Full STEAM Ahead for Art!

For young children, learning to create and appreciate art is more important than ever to their development. While school curricula in the United States have shifted heavily in recent years toward reading and math, that is all beginning to change. Some may regard art education as a luxury, but simple creative activities are some of the building blocks of child development.

This is why the Broad Ripple Kiwanis Club has broadened its Pints for Half Pints support to include the Arts…we are pumped up for STEAM!

During 2014, we donated funds to purchase:

  • Equipment for the drum line at IPS #59 (Merle Sidener Gifted Academy at Kessler and Keystone) where students can self-express and give mind and body a workout through playing a percussion instrument.
  • A music stand cart for Broad Ripple Magnet High School to move music stands and instruments to performance areas without damaging either.
  • 30 books for the music program at IPS #91 to help music come alive for the students. For many of these kids, this class is their only exposure to the arts, and they value the opportunity to participate and learn.
  • A classroom set of Sue Monk Kidd’s “The Secret Lives of Bees” for Broad Ripple Magnet High School  The novel’s setting during the U.S. Civil Rights period will enhance students’ understanding of that era, and the theme of self-acceptance is important for all young people.
  • Five iPad minis and cases for the expanding STEAM program at Nicholson Performing Arts Academy (IPS #70).

Developmental benefits of art for young children:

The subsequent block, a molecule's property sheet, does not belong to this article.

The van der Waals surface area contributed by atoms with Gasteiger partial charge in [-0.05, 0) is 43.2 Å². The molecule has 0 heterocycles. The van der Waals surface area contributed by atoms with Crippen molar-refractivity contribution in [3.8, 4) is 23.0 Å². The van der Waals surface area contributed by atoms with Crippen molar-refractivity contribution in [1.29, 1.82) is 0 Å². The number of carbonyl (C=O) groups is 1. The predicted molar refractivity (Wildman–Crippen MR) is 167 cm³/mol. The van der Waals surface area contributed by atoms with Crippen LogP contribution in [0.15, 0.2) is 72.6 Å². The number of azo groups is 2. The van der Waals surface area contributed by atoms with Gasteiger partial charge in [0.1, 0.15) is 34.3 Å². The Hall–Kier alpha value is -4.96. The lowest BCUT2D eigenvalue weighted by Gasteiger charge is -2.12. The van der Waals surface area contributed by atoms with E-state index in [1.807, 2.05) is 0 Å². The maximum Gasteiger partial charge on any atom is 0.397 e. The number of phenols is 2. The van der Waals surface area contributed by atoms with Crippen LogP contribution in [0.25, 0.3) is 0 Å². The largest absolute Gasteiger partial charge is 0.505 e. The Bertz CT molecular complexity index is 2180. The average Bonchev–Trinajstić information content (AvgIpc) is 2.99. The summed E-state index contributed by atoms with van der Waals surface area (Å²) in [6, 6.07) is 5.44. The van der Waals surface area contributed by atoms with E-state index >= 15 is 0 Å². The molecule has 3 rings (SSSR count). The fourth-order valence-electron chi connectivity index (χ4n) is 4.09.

• Motor skills—Many motions involved in art are essential to the growth of fine motor skills.
  • Language development— making art—or just talking about it—provides opportunities to learn words for colors, shapes and actions.
  • Decision making—Art education strengthens problem-solving and critical-thinking skills.
  • Visual learning—Even before they can read, kids are taking in visual information.
  • Inventiveness—When kids are encouraged to express themselves and take risks in creating art, they develop a sense of innovation that will be important in their adult lives.
  • Cultural awareness—Teaching children to recognize the choices an artist makes in portraying a subject helps kids understand the concept that what they see may be someone else’s interpretation of reality.
  • Improved academic performance—Young people who participate regularly in the arts are four times more likely to be recognized for academic achievement, to participate in a math and science fair or to win an award for writing an essay or poem than children who do not participate.